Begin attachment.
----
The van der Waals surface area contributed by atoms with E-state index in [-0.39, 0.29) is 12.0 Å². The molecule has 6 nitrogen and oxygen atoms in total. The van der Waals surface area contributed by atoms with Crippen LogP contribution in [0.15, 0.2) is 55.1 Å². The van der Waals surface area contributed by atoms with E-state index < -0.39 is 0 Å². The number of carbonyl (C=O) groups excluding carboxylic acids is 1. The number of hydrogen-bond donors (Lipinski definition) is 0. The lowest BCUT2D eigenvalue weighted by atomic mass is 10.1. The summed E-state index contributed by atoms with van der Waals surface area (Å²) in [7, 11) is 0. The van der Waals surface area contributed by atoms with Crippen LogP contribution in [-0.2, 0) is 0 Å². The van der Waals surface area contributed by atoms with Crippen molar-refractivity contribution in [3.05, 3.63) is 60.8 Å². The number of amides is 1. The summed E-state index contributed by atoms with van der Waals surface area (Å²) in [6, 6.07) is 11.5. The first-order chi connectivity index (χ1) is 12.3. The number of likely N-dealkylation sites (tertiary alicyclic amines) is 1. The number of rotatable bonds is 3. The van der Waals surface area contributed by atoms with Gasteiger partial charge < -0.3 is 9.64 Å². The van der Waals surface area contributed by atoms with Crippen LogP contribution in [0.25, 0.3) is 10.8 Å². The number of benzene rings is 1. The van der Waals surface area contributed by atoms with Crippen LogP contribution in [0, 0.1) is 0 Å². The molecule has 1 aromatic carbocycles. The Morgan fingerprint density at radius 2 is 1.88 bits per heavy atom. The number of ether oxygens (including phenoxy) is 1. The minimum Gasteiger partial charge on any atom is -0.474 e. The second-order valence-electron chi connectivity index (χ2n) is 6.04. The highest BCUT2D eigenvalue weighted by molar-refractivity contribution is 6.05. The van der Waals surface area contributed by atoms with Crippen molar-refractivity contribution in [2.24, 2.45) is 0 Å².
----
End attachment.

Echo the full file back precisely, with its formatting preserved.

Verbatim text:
The van der Waals surface area contributed by atoms with E-state index in [-0.39, 0.29) is 12.0 Å². The molecule has 6 nitrogen and oxygen atoms in total. The van der Waals surface area contributed by atoms with Crippen LogP contribution in [0.15, 0.2) is 55.1 Å². The van der Waals surface area contributed by atoms with E-state index < -0.39 is 0 Å². The number of carbonyl (C=O) groups excluding carboxylic acids is 1. The number of hydrogen-bond donors (Lipinski definition) is 0. The lowest BCUT2D eigenvalue weighted by atomic mass is 10.1. The summed E-state index contributed by atoms with van der Waals surface area (Å²) in [7, 11) is 0. The van der Waals surface area contributed by atoms with Crippen LogP contribution in [-0.2, 0) is 0 Å². The van der Waals surface area contributed by atoms with Crippen molar-refractivity contribution in [3.05, 3.63) is 60.8 Å². The number of amides is 1. The summed E-state index contributed by atoms with van der Waals surface area (Å²) in [6, 6.07) is 11.5. The first-order chi connectivity index (χ1) is 12.3. The number of likely N-dealkylation sites (tertiary alicyclic amines) is 1. The number of rotatable bonds is 3. The van der Waals surface area contributed by atoms with Gasteiger partial charge < -0.3 is 9.64 Å². The van der Waals surface area contributed by atoms with Crippen LogP contribution in [0.25, 0.3) is 10.8 Å². The number of benzene rings is 1. The van der Waals surface area contributed by atoms with Crippen LogP contribution in [0, 0.1) is 0 Å². The molecule has 1 aromatic carbocycles. The Morgan fingerprint density at radius 2 is 1.88 bits per heavy atom. The number of ether oxygens (including phenoxy) is 1. The minimum Gasteiger partial charge on any atom is -0.474 e. The second-order valence-electron chi connectivity index (χ2n) is 6.04. The highest BCUT2D eigenvalue weighted by molar-refractivity contribution is 6.05. The van der Waals surface area contributed by atoms with Crippen molar-refractivity contribution in [2.24, 2.45) is 0 Å².